Market Outlook

AS ON 31st March 2021


Month Gone By – Markets (period ended March 31, 2021)
Just a year after the U.S. stock markets tanked in the Covid-19 crash, the S&P 500 ended the month of March 2021 at record highs of 3972.89 (a gain of 4.24% m-o-m). All said and done, the U.S. benchmark index has gained more than 77% in the year since the March 2020 abyss.. Nevertheless, March wasn’t exactly a smooth ride. The pace of vaccinations with about every 3rd American having received the jab, passage of American Rescue Plan in the Congress and unveiling of American Jobs Plan by Biden were balanced by concerns about the potential for higher inflation, rising bond yields and the collapse of the investment fund Archegos Capital drove a fair amount of volatility in stock prices.
Markets started on an upward trend on supportive global cues, with NIFTY hovering close to 15,000-15,200 levels. However, the markets soon turned volatile in sync with global markets on worries over increasing bond yields and geopolitical worries. The Supreme Court order on lifting the NPL standstill came as a relief too. This is expected to help recoveries in 1Q21 as banks will be able to enforce collections.
The US 10Y continued to be volatile finally ending the journey ay 1.75% on March 31st vs 1.42% on February 26th. The main factors to push the yields higher have been the FOMC quarterly projections and the continued sell off in bond markets on expectations of growth normalization, improving unemployment and consistent inflation beyond 2%.
The INR remained under pressure amid a strong resurgence of Covid cases through out the country and the strengthening of dollar index from 90.88 on February end to 93.23 as on March 31st. INR closed its jouney for the month at 73.13.

IIP: IIP contracted 1.6% in January 2021 after registering a growth of 1% in December 2020. The slowdown in IIP was led by Mining which contracted 3.7% y-o-y and Manufacturing which contracted at 2% y-o-y.
CPI: Retail inflation rose to a three-month high of 5.03% in February vs 4.06% in January, mainly on the back of the rising trend witnessed in food prices, while core CPI came in at 5.70%. The rate of price rise in the food basket accelerated to 3.87 per cent in February, as against 1.89 per cent in the preceding month.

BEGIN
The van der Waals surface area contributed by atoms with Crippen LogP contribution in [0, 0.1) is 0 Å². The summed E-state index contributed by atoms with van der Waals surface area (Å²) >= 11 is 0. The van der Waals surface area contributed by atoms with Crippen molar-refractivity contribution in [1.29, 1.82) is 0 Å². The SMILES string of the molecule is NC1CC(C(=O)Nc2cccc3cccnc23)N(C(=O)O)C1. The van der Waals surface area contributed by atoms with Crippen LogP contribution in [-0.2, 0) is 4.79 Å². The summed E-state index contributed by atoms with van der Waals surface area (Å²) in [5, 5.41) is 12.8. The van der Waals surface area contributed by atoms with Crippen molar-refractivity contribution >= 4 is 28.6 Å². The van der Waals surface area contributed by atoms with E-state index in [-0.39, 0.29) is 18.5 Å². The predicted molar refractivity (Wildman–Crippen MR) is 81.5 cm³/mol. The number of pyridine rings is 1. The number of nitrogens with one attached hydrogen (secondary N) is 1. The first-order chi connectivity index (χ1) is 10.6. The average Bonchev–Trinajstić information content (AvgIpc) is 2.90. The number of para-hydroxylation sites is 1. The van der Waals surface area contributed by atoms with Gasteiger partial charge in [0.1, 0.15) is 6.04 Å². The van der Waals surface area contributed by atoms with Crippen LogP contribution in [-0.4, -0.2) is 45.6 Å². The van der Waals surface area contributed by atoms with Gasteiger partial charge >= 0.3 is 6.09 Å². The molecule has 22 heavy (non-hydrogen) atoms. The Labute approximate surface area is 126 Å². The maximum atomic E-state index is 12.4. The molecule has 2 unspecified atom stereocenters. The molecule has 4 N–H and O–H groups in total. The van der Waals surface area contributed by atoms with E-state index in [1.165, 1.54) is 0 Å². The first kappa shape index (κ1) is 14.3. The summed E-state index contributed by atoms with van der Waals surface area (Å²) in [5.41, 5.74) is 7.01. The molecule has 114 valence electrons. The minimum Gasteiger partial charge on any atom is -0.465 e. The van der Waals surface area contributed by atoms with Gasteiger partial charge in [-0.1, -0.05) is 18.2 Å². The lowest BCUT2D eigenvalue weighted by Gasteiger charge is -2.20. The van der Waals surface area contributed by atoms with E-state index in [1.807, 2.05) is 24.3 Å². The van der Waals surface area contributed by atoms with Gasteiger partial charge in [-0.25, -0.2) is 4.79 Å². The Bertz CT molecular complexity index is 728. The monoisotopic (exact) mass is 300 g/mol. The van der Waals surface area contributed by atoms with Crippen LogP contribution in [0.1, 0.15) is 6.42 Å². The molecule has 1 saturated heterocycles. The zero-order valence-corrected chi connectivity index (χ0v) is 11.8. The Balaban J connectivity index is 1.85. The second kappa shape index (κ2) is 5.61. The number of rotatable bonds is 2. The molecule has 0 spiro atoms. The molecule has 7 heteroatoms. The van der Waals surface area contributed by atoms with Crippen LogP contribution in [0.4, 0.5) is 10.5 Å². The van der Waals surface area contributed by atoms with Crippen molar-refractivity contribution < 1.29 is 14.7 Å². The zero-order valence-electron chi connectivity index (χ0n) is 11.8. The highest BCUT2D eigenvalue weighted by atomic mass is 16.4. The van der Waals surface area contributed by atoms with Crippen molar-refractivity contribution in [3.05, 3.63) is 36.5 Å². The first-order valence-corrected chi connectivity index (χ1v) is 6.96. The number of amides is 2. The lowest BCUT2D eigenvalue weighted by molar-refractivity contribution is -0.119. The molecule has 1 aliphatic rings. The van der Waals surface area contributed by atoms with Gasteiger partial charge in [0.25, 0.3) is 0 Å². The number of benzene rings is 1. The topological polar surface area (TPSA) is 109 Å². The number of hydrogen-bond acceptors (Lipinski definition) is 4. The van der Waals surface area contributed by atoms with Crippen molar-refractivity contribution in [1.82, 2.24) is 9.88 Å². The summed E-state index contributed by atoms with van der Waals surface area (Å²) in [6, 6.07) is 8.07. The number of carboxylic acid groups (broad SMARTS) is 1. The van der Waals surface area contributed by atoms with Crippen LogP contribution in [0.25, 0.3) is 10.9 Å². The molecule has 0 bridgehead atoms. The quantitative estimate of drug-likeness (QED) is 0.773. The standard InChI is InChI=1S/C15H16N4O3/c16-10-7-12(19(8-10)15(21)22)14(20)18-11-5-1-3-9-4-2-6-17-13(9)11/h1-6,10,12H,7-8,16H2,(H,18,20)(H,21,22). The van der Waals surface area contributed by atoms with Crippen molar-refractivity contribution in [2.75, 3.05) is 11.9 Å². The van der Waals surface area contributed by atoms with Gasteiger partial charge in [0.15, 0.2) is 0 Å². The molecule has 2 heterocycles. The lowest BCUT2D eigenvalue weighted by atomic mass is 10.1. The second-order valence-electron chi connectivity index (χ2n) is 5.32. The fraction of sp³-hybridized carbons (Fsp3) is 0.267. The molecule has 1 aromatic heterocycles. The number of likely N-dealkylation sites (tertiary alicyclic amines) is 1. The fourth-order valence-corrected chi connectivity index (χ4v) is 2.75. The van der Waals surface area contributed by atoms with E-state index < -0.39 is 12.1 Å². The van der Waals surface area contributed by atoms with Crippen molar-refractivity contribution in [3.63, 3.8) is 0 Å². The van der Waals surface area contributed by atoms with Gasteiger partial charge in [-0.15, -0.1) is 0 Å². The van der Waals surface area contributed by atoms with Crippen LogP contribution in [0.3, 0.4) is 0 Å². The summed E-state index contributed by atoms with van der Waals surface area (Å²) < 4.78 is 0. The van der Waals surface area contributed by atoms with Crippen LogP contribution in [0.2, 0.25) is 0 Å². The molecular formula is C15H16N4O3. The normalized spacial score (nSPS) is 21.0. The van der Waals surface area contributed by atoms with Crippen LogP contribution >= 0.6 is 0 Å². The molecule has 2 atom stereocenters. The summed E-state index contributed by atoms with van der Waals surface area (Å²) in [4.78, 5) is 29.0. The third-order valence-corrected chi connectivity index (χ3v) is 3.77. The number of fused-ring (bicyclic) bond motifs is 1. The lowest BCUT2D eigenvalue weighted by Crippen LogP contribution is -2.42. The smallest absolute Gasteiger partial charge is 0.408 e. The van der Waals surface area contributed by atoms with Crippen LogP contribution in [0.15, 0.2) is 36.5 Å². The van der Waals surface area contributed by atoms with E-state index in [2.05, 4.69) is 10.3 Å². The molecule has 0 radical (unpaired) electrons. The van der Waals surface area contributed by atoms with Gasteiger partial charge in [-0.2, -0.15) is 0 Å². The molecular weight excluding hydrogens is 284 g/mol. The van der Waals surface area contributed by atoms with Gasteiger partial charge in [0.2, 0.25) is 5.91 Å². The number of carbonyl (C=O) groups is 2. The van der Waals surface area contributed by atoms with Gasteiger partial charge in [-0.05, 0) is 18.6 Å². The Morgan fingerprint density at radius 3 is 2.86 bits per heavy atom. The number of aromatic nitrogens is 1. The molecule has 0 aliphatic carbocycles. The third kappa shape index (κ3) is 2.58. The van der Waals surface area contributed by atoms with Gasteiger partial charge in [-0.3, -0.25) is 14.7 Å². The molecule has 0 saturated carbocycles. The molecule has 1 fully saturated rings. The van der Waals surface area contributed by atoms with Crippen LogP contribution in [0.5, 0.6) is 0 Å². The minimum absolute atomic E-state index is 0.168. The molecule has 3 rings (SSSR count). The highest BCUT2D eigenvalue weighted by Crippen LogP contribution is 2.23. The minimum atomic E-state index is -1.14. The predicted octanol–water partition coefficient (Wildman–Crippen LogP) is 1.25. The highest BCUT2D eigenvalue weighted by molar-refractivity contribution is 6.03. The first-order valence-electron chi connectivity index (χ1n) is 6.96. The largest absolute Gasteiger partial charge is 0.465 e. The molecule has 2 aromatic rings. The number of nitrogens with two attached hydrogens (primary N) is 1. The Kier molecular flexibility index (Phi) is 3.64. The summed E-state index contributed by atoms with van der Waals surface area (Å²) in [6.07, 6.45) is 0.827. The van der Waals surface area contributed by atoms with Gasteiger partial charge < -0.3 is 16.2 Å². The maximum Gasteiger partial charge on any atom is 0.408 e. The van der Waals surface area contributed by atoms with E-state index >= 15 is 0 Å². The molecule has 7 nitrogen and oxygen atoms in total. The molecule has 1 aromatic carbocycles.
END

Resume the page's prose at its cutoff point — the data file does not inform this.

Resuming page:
Trade Deficit: March trade deficit spiked to $14.1Bn (US$12.9Bn in February). Preliminary data released by the commerce ministry on Thursday showed that merchandise exports grew 58% to a record $34Bn and imports rose 53% to $48.12Bn (Exports and imports stood at $28Bn and $41Bn respectively in February). Overall, exports in FY21 contracted by 7.4% to $290 billion while imports fell 18.1% to $389 billion.
Fiscal Deficit: The Centre’s fiscal deficit for April-February 2021 came in at 76% of the 2020-21 revised estimates of Rs 18.49Tn, official data showed on March 31. The April- February 2021 fiscal gap stands at 14.06Tn against 10.37Tn on year-on-year basis. The Revenue deficit stood at Rs 10.43Tn versus Rs 7.83Tn y-o-y. The spending during April- February 2021 stood at Rs 28.19Tn against Rs 24.65Tn a year earlier.

Deal activity accelerated in March with 27 deals worth ~$4.9bn (vs 11 deals worth ~$1.7bn in February). Notable ones being BPCL Trust Share sale (~$0.8bn), Tata Communications OFS (~$0.7bn), PE Stake Sale in SBI Cards (~$0.5bn) and a slew of IPOs – Kalyan Jewellers, Craftsman Automation, Anupam Rasayan, Laxmi Organic, Nazara Technologies among others.
FII buying moderated slightly to ~$2.5bn in March (YTD +$7.5bn) vs net inflows of ~$3bn witnessed in February but it was encouraging to see DIIs turn net buyers for the first time in 2021 with net inflows of ~$0.7bn (YTD -$3.2bn) as the incessant selling by Domestic Mutual Funds paused likely due to reversal in Mutual Fund flow trends.